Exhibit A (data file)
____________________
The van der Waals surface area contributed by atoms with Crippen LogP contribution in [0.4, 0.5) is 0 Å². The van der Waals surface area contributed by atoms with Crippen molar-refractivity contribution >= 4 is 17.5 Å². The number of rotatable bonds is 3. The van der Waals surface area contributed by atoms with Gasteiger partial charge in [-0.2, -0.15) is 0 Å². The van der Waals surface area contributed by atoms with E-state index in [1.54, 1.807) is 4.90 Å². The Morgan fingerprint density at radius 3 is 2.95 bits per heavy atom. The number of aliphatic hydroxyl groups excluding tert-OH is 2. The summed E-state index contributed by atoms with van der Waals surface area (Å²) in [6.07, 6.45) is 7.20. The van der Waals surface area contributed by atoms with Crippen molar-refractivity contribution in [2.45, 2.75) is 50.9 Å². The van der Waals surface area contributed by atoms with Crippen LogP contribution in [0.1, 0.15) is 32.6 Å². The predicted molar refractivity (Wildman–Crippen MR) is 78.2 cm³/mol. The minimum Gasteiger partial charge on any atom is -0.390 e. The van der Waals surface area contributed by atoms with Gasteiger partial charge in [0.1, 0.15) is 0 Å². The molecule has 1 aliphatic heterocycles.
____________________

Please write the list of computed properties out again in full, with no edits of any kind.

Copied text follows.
The van der Waals surface area contributed by atoms with Crippen LogP contribution in [0.4, 0.5) is 0 Å². The van der Waals surface area contributed by atoms with Crippen molar-refractivity contribution >= 4 is 17.5 Å². The number of rotatable bonds is 3. The van der Waals surface area contributed by atoms with Gasteiger partial charge in [-0.2, -0.15) is 0 Å². The van der Waals surface area contributed by atoms with E-state index in [1.54, 1.807) is 4.90 Å². The Morgan fingerprint density at radius 3 is 2.95 bits per heavy atom. The number of aliphatic hydroxyl groups excluding tert-OH is 2. The summed E-state index contributed by atoms with van der Waals surface area (Å²) in [6.07, 6.45) is 7.20. The van der Waals surface area contributed by atoms with Crippen molar-refractivity contribution in [2.45, 2.75) is 50.9 Å². The van der Waals surface area contributed by atoms with Crippen LogP contribution in [0.1, 0.15) is 32.6 Å². The predicted molar refractivity (Wildman–Crippen MR) is 78.2 cm³/mol. The minimum Gasteiger partial charge on any atom is -0.390 e. The van der Waals surface area contributed by atoms with Gasteiger partial charge in [0.1, 0.15) is 0 Å². The molecule has 1 aliphatic heterocycles.